GUN 20 gauge recoil?

Discussion in 'On Topic' started by 4W4K3, Jun 14, 2009.

  1. 4W4K3

    4W4K3 New Member

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    I was considering getting a 20 gauge shotgun for lighter recoil compared to a 12. But I've heard that if you're not shooting really heavy loads or slugs out of the 12 than the recoil is comparable between the two.

    I do not plan to use the shotgun for really heavy loads, I won't be hunting big game or anything with it. Should I just get the 12 and buy "lighter" ammo?

    I can take moderate recoil, but I am not a big guy. I would like my wife to be able to shoot it without sending her to the hospital afterward as well. She is very small framed, 110lb, etc. It's primarily for me though.

    It's a Mossberg 500 as well, that is what I'm looking to buy. Probably shorter barrel length if it matters.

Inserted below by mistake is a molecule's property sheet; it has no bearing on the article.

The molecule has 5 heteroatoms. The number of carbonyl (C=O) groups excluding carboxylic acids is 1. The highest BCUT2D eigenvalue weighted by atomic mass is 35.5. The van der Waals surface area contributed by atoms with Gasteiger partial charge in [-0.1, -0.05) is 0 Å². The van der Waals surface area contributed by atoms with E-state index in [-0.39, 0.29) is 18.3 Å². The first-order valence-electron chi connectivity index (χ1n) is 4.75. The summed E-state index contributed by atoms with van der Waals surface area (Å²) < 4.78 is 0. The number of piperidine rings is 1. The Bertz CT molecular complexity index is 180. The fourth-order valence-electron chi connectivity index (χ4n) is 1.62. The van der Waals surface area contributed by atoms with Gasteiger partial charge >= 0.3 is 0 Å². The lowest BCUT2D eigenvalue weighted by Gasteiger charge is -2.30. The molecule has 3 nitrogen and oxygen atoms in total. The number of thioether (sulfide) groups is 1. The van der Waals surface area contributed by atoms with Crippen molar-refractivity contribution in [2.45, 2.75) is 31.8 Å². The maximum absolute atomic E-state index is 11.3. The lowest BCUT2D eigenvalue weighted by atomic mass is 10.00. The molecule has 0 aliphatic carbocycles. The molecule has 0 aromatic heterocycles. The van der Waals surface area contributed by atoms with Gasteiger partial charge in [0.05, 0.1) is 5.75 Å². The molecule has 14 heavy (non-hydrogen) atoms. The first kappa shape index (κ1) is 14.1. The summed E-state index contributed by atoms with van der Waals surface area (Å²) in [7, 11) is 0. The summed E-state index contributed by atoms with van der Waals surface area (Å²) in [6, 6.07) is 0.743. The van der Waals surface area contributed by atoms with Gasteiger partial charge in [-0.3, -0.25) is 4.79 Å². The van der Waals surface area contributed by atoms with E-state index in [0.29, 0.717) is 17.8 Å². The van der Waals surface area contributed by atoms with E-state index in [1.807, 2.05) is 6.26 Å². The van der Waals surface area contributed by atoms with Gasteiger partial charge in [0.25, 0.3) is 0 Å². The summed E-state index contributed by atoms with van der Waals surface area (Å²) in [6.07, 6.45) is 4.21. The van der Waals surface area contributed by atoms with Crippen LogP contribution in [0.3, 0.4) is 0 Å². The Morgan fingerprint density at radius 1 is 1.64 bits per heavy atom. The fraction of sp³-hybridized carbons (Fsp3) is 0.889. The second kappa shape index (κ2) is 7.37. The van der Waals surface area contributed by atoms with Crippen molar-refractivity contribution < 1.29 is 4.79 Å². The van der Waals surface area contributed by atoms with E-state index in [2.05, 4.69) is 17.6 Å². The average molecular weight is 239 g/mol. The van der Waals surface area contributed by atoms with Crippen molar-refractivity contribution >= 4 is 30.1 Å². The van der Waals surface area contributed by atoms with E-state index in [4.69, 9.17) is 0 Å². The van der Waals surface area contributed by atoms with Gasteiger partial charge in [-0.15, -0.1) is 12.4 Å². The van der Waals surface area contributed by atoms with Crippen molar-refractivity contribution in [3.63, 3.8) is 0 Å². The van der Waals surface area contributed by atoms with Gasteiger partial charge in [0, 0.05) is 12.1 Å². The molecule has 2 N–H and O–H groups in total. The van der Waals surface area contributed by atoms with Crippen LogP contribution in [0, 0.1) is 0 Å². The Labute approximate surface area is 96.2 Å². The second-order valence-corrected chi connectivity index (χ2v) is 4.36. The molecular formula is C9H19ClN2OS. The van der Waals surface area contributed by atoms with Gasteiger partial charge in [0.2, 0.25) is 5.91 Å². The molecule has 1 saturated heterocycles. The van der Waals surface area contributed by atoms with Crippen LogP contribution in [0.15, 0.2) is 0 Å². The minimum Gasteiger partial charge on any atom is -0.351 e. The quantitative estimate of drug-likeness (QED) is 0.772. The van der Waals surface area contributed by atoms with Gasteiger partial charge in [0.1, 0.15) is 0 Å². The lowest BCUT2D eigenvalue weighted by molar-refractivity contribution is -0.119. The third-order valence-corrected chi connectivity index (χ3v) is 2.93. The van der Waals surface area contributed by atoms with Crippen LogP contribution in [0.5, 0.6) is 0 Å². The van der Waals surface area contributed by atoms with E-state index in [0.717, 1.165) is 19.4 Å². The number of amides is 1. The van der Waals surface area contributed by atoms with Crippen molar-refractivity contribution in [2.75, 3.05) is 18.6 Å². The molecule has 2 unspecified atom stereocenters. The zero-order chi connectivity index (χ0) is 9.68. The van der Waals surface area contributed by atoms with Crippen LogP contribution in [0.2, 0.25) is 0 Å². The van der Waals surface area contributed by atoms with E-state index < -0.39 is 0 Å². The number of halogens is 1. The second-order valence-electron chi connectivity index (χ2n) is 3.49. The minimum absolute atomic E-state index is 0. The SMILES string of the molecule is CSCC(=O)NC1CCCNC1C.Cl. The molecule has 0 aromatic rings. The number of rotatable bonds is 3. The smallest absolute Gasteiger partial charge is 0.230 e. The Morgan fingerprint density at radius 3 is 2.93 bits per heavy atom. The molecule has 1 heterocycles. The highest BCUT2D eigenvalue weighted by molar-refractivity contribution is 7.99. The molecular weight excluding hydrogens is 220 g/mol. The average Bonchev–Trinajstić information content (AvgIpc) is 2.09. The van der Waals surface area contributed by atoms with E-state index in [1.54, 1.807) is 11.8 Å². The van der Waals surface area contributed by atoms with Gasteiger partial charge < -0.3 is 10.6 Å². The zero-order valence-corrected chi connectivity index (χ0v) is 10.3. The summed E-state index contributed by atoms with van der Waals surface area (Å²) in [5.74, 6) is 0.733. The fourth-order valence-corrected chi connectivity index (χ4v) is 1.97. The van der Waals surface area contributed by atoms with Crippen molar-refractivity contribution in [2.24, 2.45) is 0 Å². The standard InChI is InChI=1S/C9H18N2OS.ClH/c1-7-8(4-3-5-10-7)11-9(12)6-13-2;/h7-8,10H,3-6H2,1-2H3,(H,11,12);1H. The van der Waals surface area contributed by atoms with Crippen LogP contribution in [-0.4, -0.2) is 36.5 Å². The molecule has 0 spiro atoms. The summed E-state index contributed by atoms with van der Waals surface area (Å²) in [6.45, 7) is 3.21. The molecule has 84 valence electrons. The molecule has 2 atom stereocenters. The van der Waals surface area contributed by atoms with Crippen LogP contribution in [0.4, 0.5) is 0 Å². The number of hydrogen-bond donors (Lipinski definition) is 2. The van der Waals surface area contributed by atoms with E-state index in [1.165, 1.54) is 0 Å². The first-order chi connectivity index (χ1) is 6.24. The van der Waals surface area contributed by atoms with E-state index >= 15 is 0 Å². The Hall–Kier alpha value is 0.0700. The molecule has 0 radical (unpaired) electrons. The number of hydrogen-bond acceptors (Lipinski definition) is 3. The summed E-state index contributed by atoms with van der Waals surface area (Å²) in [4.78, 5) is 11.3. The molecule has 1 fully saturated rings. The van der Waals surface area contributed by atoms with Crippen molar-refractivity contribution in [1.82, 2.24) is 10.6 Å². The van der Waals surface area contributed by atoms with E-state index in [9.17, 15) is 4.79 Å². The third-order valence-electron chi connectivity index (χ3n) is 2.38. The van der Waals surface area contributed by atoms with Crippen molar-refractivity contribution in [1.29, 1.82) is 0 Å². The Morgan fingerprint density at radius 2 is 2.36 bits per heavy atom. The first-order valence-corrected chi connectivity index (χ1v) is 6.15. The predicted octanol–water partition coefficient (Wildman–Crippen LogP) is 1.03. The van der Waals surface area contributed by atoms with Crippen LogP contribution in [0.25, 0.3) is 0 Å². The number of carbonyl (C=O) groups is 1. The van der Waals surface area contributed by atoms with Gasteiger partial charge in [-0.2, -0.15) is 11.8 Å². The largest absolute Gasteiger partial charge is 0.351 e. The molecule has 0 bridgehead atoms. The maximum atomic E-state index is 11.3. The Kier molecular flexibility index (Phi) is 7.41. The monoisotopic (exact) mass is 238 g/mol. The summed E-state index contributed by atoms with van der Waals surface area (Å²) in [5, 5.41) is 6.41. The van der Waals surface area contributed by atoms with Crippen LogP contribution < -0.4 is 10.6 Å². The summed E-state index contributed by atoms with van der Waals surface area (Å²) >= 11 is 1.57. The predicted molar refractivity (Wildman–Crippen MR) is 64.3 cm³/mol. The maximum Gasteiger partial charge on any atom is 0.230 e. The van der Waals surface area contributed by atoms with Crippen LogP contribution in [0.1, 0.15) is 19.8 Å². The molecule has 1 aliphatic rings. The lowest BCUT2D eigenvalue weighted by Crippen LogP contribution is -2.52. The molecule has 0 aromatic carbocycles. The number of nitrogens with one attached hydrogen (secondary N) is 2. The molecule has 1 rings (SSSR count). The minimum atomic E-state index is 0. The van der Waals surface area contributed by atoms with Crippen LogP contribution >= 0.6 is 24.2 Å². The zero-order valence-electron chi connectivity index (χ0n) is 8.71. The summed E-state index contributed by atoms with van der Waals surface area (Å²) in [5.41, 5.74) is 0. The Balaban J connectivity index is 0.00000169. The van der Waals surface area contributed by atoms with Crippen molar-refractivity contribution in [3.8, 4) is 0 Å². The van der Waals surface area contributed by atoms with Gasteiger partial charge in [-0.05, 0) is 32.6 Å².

2. GearHead

    GearHead Active Member

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    I'm no expert on the way this kind of stuff works, but from personal experience a 20 gauge kicks a significant amount less than a 12.
     
  3. 4W4K3

    4W4K3 New Member

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    That's what I thought at first too. I've shot a 12 one time and it was alright, but I shot a slug which was significantly more painful than the buckshot. I wish I knew what kind of load it was but I don't remember.